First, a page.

Prince George, British Columbia
Graduating with a Juris Doctor degree
How did you pick your major of study, and why did you choose the University of Windsor?
I chose Windsor Law because of its dedication to access to justice, the unique opportunity it offered to spend a semester clerking with the Supreme Court of the Northwest Territories, and its reputation for strong clinical learning programs. There were no law schools out west that offered a comparable commitment to social justice and so the move to Windsor was a natural fit.
What were your expectations of university? Has the University of Windsor met those expectations?
My experience at Windsor Law has far surpassed my expectations. I am very impressed with the caliber and passion of my fellow students and have been blown away by the close-knit Windsor Law community. Windsor Law staff, Faculty and administration make a concerted effort to get to know students. Coming from a large undergraduate university, I have really enjoyed the opportunity to get to know some of my professors.
What would you say is the most important thing you have learned at university: about yourself, about other people, about your field of study, or about the world?
Trust in yourself, listen to your passion and learn from those around you along the way.
What would you say has been the most memorable part of your UWindsor experience?
The most memorable part of my UWindsor experience has been the semester that I spent in the Windsor Law-Supreme Court of the Northwest Territories clerkship program. In addition to expanding my understanding of the law, it provided me with unique insight into the life and culture of Northern Canada as well as the experience of legal practice in the North. The program, practical learning experience and exposure far surpassed anything that I could have imagined. I had the opportunity to work with and learn from renowned and inspirational Justices and to participate in court circuits to smaller communities in the Northwest Territories including; Inuvik, Tuktoyaktuk, Wha’ti and Fort Simpson. I am confident that I will carry these experiences with me for the duration of my career.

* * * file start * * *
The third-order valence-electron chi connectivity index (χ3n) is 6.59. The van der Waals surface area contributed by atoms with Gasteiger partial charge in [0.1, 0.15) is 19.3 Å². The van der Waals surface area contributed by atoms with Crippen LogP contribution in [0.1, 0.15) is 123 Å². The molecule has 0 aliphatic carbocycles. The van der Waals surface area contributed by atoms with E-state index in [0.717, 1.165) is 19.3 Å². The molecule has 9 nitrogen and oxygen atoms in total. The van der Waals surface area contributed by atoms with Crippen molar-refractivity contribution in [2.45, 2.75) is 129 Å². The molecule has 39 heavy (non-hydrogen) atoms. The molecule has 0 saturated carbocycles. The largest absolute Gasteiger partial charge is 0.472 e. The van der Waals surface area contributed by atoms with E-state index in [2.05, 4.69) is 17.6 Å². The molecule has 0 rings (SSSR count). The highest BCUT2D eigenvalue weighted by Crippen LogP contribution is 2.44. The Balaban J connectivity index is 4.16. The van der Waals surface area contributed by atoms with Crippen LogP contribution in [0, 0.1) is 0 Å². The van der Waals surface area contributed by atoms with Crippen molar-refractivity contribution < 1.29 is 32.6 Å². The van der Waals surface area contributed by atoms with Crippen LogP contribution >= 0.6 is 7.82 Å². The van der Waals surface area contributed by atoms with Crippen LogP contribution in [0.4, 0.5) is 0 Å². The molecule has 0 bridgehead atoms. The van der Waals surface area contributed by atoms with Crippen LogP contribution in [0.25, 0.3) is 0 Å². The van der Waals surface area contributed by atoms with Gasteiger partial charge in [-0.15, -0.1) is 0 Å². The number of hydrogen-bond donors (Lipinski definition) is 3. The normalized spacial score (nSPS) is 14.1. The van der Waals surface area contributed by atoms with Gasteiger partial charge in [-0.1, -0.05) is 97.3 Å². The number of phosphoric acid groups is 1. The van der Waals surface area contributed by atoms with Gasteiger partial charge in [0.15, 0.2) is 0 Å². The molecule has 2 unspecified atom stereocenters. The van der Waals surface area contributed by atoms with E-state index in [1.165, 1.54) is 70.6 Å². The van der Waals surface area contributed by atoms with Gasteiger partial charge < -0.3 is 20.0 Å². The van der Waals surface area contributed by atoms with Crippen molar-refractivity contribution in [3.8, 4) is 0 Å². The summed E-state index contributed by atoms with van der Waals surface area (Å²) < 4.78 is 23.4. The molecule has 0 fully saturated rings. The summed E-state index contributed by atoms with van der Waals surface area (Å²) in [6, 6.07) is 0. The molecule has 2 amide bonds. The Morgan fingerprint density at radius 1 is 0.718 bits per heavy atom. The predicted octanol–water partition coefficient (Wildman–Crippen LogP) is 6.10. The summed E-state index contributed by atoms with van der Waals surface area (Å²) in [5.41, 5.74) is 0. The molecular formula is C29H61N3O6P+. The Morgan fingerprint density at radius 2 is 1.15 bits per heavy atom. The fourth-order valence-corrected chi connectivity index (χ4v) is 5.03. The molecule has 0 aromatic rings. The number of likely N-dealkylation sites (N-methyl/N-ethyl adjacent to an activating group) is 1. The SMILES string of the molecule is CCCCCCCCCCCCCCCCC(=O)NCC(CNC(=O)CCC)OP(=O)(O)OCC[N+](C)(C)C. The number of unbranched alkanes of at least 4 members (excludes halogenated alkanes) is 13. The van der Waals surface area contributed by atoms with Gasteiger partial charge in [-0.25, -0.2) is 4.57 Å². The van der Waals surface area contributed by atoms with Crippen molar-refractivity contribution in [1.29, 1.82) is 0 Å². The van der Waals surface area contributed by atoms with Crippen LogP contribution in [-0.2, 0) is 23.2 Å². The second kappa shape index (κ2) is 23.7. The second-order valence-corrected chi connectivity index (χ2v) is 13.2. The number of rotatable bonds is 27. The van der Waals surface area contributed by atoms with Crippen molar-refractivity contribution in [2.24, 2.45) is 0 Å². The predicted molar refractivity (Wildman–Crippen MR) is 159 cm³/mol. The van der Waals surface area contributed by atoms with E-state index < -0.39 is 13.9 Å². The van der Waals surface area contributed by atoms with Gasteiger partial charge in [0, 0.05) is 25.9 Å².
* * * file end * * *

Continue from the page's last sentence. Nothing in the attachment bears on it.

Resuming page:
Please tell us why you are proud to be part of the University of Windsor’s graduating class of 2011.
I am proud both because of the students who comprise my graduating class and because of the role that Windsor Law plays in the legal community at large through its unique dedication to access to justice.
Did you have a course, professor or classmate who inspired you?
I have had many professors and classmates that have inspired me over my time at UWindsor. Professor David Tanovich’s course on the law of evidence pushed me to my limits and challenged me to go beyond what I thought possible. Sessional Professor Jasteena Dhillon’s course on International Human Rights vastly expanded my understanding of human rights. In addition to bringing her expertise to Windsor Law, Professor Dhillon uses her passion and experience in the field to inspire students to look beyond the confines of traditional, mainstream legal practice. Sessional Professor Jill Makepeace also had an incredible impact on my legal education. The experience and knowledge that she brings to students interested in criminal law is invaluable.
While Windsor law draws a diverse student body with a wide range of legal interests, all students share a common commitment to engaging in their community in one way or another. To name just a few that have inspired me (and there are many); Alex Weaver for her commitment to access to justice and women’s rights, Bhavin Bilimoria for his work in bringing the White Ribbon campaign to new levels at Windsor Law, and Melissa Wright for her tireless work on behalf of the Windsor Students’ Law Society.
What are your plans following graduation?
Following graduation I will be clerking with the Calgary Court of Queen’s Bench. Thereafter, I will be completing my articles with Alberta Justice.
Reproduced from the Daily News